Issues With Teak Deck Replacement On A Metal Boat

Question: We are hoping to draw on your experience with teak deck replacement on our steel sailboat…Despite our initial plan of just stemming the leaks for the short term until we sailed somewhere fun, they are just too bad and the deck has to go next spring/summer. While going through the process of finding someone to sandblast and paint the deck, the contractor brought up the problem of welding, if needed, since we have insulation (sprayed in UFFI). How did you handle this?…Also, would you recommend laying Treadmaster?

Answer: We were relatively lucky since our teak decks were fastened with aluminum screws into the aluminum deck, so we were able to air chisel the teak off, leaving the ends of the screws in place, which meant we didn’t have to fill a thousand holes. We then covered the entire deck with epoxy putty and (later) with Treadmaster.

At the same time we removed the teak, we welded threaded plates on the deck to hold all our deck fittings so that we didn’t have to screw any fittings through the deck. (We’ll go to a lot of work to avoid deck leaks!) We also had new toerails welded on at the same time (we removed the teak toerails). We removed all the overhead and during the welding there was always someone below with a fire extinguisher in case the insulation caught on fire (it never did).

We did install the Treadmaster ourselves and are very pleased with it; however, it is a major amount of work. I’ve detailed it all here.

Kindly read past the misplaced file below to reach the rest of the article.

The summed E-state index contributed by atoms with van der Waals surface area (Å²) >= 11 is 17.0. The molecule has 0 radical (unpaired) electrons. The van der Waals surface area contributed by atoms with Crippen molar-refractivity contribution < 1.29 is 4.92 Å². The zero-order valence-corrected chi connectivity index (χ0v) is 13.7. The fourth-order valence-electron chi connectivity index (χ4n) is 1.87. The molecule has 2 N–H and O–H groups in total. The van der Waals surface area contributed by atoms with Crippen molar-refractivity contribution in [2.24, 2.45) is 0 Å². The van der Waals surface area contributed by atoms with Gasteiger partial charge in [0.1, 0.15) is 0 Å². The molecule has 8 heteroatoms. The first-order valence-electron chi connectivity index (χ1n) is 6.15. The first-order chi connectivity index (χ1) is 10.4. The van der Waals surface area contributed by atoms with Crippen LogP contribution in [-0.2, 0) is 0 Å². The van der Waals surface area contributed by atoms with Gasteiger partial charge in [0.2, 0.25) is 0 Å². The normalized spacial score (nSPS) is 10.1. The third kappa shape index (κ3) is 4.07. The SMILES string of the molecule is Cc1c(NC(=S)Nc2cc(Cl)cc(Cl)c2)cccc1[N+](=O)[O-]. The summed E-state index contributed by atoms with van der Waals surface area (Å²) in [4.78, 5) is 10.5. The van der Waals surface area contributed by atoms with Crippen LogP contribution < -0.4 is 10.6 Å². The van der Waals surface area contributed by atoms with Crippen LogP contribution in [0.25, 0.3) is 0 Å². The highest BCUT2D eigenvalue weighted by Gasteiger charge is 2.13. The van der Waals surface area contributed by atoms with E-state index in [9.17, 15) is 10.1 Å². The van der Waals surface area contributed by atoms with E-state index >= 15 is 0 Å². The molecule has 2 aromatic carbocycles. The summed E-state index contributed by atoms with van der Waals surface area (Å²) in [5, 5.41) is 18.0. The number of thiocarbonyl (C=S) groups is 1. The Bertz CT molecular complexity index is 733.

All that said, however, we’re not sure what all the issues are with a steel boat. Do the screws need to be removed to avoid rusting or can you do what we did and cut them off at deck level and cover them with epoxy putty and then Treadmaster?

If they do need to be removed—which is what we think is the case due to rusting—welding may be an issue since we think that welding steel has to be done at a higher temperature than welding aluminum.

One way to avoid welding might be to over-drill the screw holes, thread them, plug them with stainless steel machine screws and then cover the deck with epoxy putty and Treadmaster.

Whatever method you choose, removing the teak decks is going to be a huge job, as we discovered.

When we bought her, Morgan’s Cloud had a lot of exterior wood that we have since had to laboriously and expensively remove or replace with aluminum. After many years of dealing with the problems caused by wood and metal and their very different coefficients of expansion, we have come to believe that exterior wood on a metal boat is a very bad idea. We advise that anyone building a metal boat should keep this issue in mind in the design and anyone considering buying a used metal boat with exterior wood should look at what will be involved in dealing with the problems that will arise sooner or later (usually sooner!).

{ 8 comments… add one }

  • Alan Teale September 6, 2010, 1:38 pm

    Hi John, Your point about welding threaded plates to the deck to take deck fittings, which obviously has a lot to recommend it, caught my attention. When putting fixings into the plates what steps do you take, if any, to improve the possibility that you will be able to remove them again at some future point? Do you rely on Tef-Gel or similar in this demanding situation? Alan

    Reply
    • John September 7, 2010, 8:05 am

      We liberally coat the threads with Tef-Gel and bed the fitting with polysulfide. We have never had a problem removing fittings treated like this, even years after they were put down.

      Reply
  • Alan Teale October 1, 2010, 3:31 am

    John, Is there any objective way to determine the thickness of plate required for a given fitting, or is it simply a case of saying 10mm, or whatever, will do, keeping in mind that the depth of working thread will be slightly less?

    Reply
    • John October 1, 2010, 6:43 am

      Hi Allan,